Archive for the cancer awareness Category

Dealing with a cancer diagnosis

Dealing with a cancer diagnosis

Last week I wrote about my experience of talking to two people who were newly diagnosed. How I felt that even after so many years, there just was not enough support for people facing cancer treatment. Despite our many years of experience, generally, people are still left to face a traumatic time on their own.What really shocks me about that, is when I use my own personal experience as an example. My diagnosis involved stage 4 incurable cancer. No one knew if I would live or die. Everything I was facing was a totally new experience, and despite the fact I was 51, it was really frightening! That was only the treatment etc, not even including losing my job, income and all the things associated with that. I was introduced

Supporting people affected by cancer

Supporting people affected by cancer

Normally, I like to have my new blog post written and launched by Friday each week, but since the increase in my treatment regime, and prior engagements made long ago, this week and next are particularly difficult and will find me writing at the w/end. However, another reason for my time issue, is that I have had contact from 3 people, who I have encountered in very different situations, and have asked for various forms of support with their issues. This prompted my thoughts for this post. All of these people are unfortunately, ‘experienced patients,’ with family, friends, and medical teams around them. However they have chosen to contact me, regarding their issues. I wrote last year that it was ‘time to look at the ways we offer support‘ but I also

The reality of living in a permanent shadow

The reality of living in a permanent shadow

Despite, the fact that I don’t work, my weeks are never boring. My trips to hospital use a lot of my time, and I have calculated that in every month, I spend a complete week at hospital. I have had to become very selective in the projects that I am able to get involved in, so that I allow myself, enough recovery time between treatment. My reality is that I am unable to do the things that my brain remembers I used to manage! It has taken me a long time to come to terms with that. I watch enviously as my friends fill up their social lives, and plan holidays. Remembering those days, as if they were yesterday. Now, there are times when an evening out can feel like

Confessions of a cancer fraud (Annmarie’s story)

Confessions of a cancer fraud (Annmarie's story)

After 6 years of treatment in the cancer sector, my learning never stops. Unlike a lot of things that we learn in our lives, everyone’s experience is unique. So, no amount of reading, or talking with others can ever prepare you, for how you will deal with your own cancer diagnosis. Some people just quietly get on with what they have to do, and others are happy to share their experiences. There just isn’t a correct way of dealing with things, just what feels right for you. One of the things that I have learned,is so much that happens around cancer is out of your control. Not just how you feel about things, but particularly how other people view you, because of cancer. I have written about this on several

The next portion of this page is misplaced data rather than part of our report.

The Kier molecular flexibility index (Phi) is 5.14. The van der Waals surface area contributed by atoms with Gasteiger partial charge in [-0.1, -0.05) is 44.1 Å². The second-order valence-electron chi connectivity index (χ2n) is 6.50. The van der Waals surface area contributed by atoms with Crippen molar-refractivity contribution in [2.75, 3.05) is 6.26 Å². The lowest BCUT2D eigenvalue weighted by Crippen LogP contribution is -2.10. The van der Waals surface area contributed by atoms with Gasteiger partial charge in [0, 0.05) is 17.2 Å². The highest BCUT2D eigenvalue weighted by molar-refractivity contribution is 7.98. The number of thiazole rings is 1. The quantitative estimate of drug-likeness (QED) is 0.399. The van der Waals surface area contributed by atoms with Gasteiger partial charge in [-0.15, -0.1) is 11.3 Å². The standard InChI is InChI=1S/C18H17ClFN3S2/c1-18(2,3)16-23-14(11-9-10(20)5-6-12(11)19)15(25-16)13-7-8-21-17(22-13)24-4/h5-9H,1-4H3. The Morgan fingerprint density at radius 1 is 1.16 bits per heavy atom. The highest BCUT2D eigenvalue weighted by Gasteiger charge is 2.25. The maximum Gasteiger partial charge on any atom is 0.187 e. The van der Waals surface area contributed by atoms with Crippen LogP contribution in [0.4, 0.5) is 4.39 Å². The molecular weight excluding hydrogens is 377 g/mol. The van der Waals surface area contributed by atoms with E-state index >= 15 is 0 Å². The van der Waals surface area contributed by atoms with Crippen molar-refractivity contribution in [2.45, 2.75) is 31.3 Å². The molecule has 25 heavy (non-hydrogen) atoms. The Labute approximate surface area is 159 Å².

Just a piece in the jigsaw of life

Just a piece in the jigsaw of life

My treatment has started again in earnest this week. Unfortunately, my efforts to regain some of my life have not been successful, and after trying my treatment monthly, my graft v host disease is beginning to get a grip on my body again, and I must resume a more aggressive regime of fortnightly. I did start a self centred moan to my Consultant, who smiled. She said that I will HAVE to slow down now, and that the staff would be pleased to have my company more often! There are certainly many down sides of being in the hospital so frequently, and the treatment is tiring, but unlike chemo, it is not toxic. I am still plugged into a machine for hours but am able to focus on my thoughts.

Sometimes it’s hard to look in the mirror.

Sometimes it's hard to look in the mirror.

For the first time since I started this blog, I thought I might be suffering ‘bloggers block.’ Not as painful as it sounds! Nothing had really grabbed my imagination, but then I received two ‘tweet pics’, from people who are going through transplant, and bumped into a lady in clinic who I hadn’t seen for ages. I struggled to recognise any of them. With a combination of the drugs and treatment, they were going through, their physical appearance had changed dramatically. All three had lost their hair and a lot of weight.Despite my own personal experiences, and knowledge, I am always shocked to see the effects of that on the body. Changing appearances, is a common issue for people with long term illness, and I had written the below piece last

#never2young bowel cancer, Hayley’s story

#never2young bowel cancer, Hayley's story

One of the great benefits of social media, is that that you can see a lot of up to date information quickly. With Twitter and this blog, I am in contact with people around the world, not just involving blood cancers, and stem-cell transplants, but many others too. I enjoy keeping up with other aspects that I may not be quite so familiar with. Over time, it seems that I have connected with a lot of people affected by bowel cancer, and I am benefiting from their knowledge and support. Just over a week ago, my Twitter time line went crazy with a new campaign, #never2young. It was raising awareness about early diagnosis in young people. Bowel,is the 2nd biggest cancer killer in the UK, and like many, it is